Usain Bolt’s 100 metres best of 9.58 seconds may seem to pass in a flash, but it is still plenty of time for other activities.
In the time it takes the average person (250 words per minute) to read this, Bolt could have run nearly 10 world record races…
The Williams Formula One team, and some of their rivals, could change the four tyres on nearly five of their cars in that time. At the European Grand Prix in Baku in June Williams did a complete tyre change on Felipe Massa’s car in 1.92 seconds. A hospital in Wales has approached the team to see if it can learn anything to speed up procedures.
COUNT THE BEATS
The average human’s heart beats between 60 and 100 times a minute, depending on his or her health. Ultra-fit athletes like Bolt and Britain’s long distance runner Mo Farah bring it down to about 33 beats a second. So Bolt would only register 316 beats if he could stay calm while watching his own world record. Most of us will blink about twice during the race.
PILING UP SPORTS CASH
According to Forbes magazine, Real Madrid and Portugal star footballer Cristiano Ronaldo, the world’s top paid sportsman, earns about $56 million a year from earnings and endorsements, or $17.5 in the time of a Bolt world record.
Bolt, 32 on the world sporting list with $32.5 million a year, gets about $9.9 for every 9.58 seconds. Don’t ask how much the average person earns.
A BEER AND A HOT DOG?
Zhang Fengzhong in China says he can sink 640 millilitres (1.3 pints) of beer in just 3.17 seconds and a 1.2 carton of milk in seven seconds – enough time to drink and watch Bolt hit the tape. Japan’s Takeru Kobayashi, who once ate 110 bunless hotdogs in 10 minutes, could get through 1.75 hotdogs watching Bolt – probably without blinking.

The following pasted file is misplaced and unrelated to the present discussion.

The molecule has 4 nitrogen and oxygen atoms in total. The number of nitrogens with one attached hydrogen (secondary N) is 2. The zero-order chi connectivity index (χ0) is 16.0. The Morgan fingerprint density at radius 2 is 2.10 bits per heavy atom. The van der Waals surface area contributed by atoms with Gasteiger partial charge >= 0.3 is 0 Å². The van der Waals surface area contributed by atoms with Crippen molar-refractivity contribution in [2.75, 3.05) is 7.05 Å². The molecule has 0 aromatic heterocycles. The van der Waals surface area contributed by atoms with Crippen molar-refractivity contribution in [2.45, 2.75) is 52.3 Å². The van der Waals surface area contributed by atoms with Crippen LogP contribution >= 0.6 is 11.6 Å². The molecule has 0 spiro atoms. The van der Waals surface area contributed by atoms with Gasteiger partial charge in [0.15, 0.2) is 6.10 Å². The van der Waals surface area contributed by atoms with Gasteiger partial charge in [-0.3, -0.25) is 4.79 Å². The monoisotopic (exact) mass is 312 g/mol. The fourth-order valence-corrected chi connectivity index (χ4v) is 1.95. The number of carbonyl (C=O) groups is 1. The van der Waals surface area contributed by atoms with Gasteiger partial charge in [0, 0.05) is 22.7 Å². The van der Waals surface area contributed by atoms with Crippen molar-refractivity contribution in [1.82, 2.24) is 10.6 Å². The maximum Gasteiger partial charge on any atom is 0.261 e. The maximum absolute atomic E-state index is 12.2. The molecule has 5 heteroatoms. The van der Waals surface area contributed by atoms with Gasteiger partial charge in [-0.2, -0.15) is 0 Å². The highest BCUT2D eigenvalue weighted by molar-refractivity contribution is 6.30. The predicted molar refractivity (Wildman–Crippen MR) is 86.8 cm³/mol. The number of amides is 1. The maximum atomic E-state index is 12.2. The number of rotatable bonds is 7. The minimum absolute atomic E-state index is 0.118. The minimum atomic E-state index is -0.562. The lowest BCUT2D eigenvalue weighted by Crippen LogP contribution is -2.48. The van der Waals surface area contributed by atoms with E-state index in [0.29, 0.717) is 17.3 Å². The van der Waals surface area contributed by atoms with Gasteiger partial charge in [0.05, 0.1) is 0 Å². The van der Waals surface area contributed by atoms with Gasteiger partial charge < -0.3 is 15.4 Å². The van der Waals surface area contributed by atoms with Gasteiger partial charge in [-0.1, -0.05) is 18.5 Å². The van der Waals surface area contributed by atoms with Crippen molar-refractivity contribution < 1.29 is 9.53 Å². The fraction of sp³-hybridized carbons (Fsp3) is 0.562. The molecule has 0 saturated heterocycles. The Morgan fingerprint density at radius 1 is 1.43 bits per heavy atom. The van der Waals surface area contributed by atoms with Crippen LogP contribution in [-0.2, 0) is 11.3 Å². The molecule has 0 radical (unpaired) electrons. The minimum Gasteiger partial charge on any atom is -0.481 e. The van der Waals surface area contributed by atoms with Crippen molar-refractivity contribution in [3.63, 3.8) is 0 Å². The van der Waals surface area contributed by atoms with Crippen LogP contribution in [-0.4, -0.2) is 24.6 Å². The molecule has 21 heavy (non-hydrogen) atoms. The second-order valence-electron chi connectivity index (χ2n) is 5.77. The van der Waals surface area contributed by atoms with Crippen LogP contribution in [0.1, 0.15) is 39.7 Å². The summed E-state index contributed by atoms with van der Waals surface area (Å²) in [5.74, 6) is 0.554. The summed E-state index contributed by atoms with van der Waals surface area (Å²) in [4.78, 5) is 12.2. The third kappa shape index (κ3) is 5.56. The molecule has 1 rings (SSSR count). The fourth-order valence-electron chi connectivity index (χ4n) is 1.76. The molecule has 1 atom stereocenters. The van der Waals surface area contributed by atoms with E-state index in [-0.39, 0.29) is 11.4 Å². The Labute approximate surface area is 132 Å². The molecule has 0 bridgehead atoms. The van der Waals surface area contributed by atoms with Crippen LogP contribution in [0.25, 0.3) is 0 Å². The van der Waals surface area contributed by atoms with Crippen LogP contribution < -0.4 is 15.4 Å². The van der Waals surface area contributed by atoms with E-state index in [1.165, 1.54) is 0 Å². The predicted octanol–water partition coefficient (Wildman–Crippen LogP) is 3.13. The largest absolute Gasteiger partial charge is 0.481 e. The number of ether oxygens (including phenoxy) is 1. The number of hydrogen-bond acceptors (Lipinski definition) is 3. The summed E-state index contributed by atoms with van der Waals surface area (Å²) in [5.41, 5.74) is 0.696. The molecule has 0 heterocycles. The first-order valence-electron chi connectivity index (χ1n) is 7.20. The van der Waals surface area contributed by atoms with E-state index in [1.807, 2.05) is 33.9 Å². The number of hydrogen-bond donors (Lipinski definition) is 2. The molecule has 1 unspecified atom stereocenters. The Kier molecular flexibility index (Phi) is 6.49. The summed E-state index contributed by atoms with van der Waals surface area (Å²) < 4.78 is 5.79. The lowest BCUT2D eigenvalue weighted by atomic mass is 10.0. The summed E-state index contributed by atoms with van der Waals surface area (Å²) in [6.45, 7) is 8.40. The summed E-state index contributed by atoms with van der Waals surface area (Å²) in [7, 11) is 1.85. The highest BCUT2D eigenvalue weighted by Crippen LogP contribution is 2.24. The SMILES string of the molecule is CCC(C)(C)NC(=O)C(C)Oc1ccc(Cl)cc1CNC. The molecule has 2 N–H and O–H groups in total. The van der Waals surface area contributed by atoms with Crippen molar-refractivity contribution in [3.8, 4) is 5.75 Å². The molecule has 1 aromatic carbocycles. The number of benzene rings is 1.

HARE VS SNAIL
If you lined up Bolt against Dennis Kimetto of Kenya when he broke the world marathon record, Kimetto would have covered 54 metres by the time Bolt had set his record. Kimetto ran the 42.195 kilometer course in 2hr 2min 57sec in Berlin in September 2014. World 50km walk record holder Yohann Diniz of France (3hr 32min 33sec) would have paced 37.5m.
With their hopes of progressing from the group stage already gone, the Indian badminton pairs bowed out of Rio on a high.
The men’s doubles combine of Manu Attri and Sumeeth Reddy had something to smile about as they stunned the World No. 8 pair of Hiroyuki Endo and Kenichi Hayakawa of Japan 23-21, 21-11, while the women’s doubles duo of Jwala Gutta and Ashwini Ponnappa slumped to their third consecutive defeat to finish a disastrous Olympics campaign.
Attri and Reddy, currently ranked 21st in the world, put in a sterling performance against the Group D toppers, and surged into an early 8-3 lead.
Japan, however, soon settled into the match and overturned the deficit to lead 11-9 at the mid-game interval.
But Attri and Reddy kept calm and finally found an opening while trailing 13-17. They kept composed and showed resilience to eke out the opener 23-21 in 20 minutes.